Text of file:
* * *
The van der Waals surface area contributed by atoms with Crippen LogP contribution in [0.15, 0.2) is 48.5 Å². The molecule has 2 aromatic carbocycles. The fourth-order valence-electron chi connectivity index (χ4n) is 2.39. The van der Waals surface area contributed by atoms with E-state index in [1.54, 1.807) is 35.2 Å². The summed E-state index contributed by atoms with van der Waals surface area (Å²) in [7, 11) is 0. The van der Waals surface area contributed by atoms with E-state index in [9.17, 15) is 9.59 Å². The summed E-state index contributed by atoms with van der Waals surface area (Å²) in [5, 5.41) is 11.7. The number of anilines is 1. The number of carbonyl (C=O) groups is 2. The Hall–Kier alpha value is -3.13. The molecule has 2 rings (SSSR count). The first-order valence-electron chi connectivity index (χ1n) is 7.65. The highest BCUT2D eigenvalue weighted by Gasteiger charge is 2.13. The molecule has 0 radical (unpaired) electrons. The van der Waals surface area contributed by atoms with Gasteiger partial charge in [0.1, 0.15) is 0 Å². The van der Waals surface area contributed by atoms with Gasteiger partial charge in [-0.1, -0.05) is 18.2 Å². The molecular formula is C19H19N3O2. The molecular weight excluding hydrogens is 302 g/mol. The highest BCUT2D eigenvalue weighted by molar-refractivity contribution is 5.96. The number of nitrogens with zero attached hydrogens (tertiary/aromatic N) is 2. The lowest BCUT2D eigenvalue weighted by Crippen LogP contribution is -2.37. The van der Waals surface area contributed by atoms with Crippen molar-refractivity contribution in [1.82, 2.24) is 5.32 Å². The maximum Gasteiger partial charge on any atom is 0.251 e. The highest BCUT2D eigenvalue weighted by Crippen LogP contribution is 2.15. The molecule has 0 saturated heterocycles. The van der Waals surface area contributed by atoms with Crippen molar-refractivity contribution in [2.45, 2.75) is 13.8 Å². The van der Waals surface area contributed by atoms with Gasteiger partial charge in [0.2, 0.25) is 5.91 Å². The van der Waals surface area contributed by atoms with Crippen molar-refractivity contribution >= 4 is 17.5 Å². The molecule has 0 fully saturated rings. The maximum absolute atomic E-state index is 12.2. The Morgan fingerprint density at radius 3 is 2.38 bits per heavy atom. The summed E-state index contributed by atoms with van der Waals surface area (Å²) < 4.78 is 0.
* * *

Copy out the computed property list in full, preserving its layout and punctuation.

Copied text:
The van der Waals surface area contributed by atoms with Crippen LogP contribution in [0.15, 0.2) is 48.5 Å². The molecule has 2 aromatic carbocycles. The fourth-order valence-electron chi connectivity index (χ4n) is 2.39. The van der Waals surface area contributed by atoms with E-state index in [1.54, 1.807) is 35.2 Å². The summed E-state index contributed by atoms with van der Waals surface area (Å²) in [7, 11) is 0. The van der Waals surface area contributed by atoms with E-state index in [9.17, 15) is 9.59 Å². The summed E-state index contributed by atoms with van der Waals surface area (Å²) in [5, 5.41) is 11.7. The number of anilines is 1. The number of carbonyl (C=O) groups is 2. The Hall–Kier alpha value is -3.13. The molecule has 2 rings (SSSR count). The first-order valence-electron chi connectivity index (χ1n) is 7.65. The highest BCUT2D eigenvalue weighted by Gasteiger charge is 2.13. The molecule has 0 radical (unpaired) electrons. The van der Waals surface area contributed by atoms with Gasteiger partial charge in [0.1, 0.15) is 0 Å². The van der Waals surface area contributed by atoms with Gasteiger partial charge in [-0.1, -0.05) is 18.2 Å². The molecular formula is C19H19N3O2. The molecular weight excluding hydrogens is 302 g/mol. The highest BCUT2D eigenvalue weighted by molar-refractivity contribution is 5.96. The number of nitrogens with zero attached hydrogens (tertiary/aromatic N) is 2. The lowest BCUT2D eigenvalue weighted by Crippen LogP contribution is -2.37. The van der Waals surface area contributed by atoms with Crippen molar-refractivity contribution in [1.82, 2.24) is 5.32 Å². The maximum Gasteiger partial charge on any atom is 0.251 e. The highest BCUT2D eigenvalue weighted by Crippen LogP contribution is 2.15. The molecule has 0 saturated heterocycles. The van der Waals surface area contributed by atoms with Crippen molar-refractivity contribution in [2.45, 2.75) is 13.8 Å². The van der Waals surface area contributed by atoms with Gasteiger partial charge in [0.2, 0.25) is 5.91 Å². The van der Waals surface area contributed by atoms with Crippen molar-refractivity contribution >= 4 is 17.5 Å². The molecule has 0 fully saturated rings. The maximum absolute atomic E-state index is 12.2. The Morgan fingerprint density at radius 3 is 2.38 bits per heavy atom. The summed E-state index contributed by atoms with van der Waals surface area (Å²) < 4.78 is 0.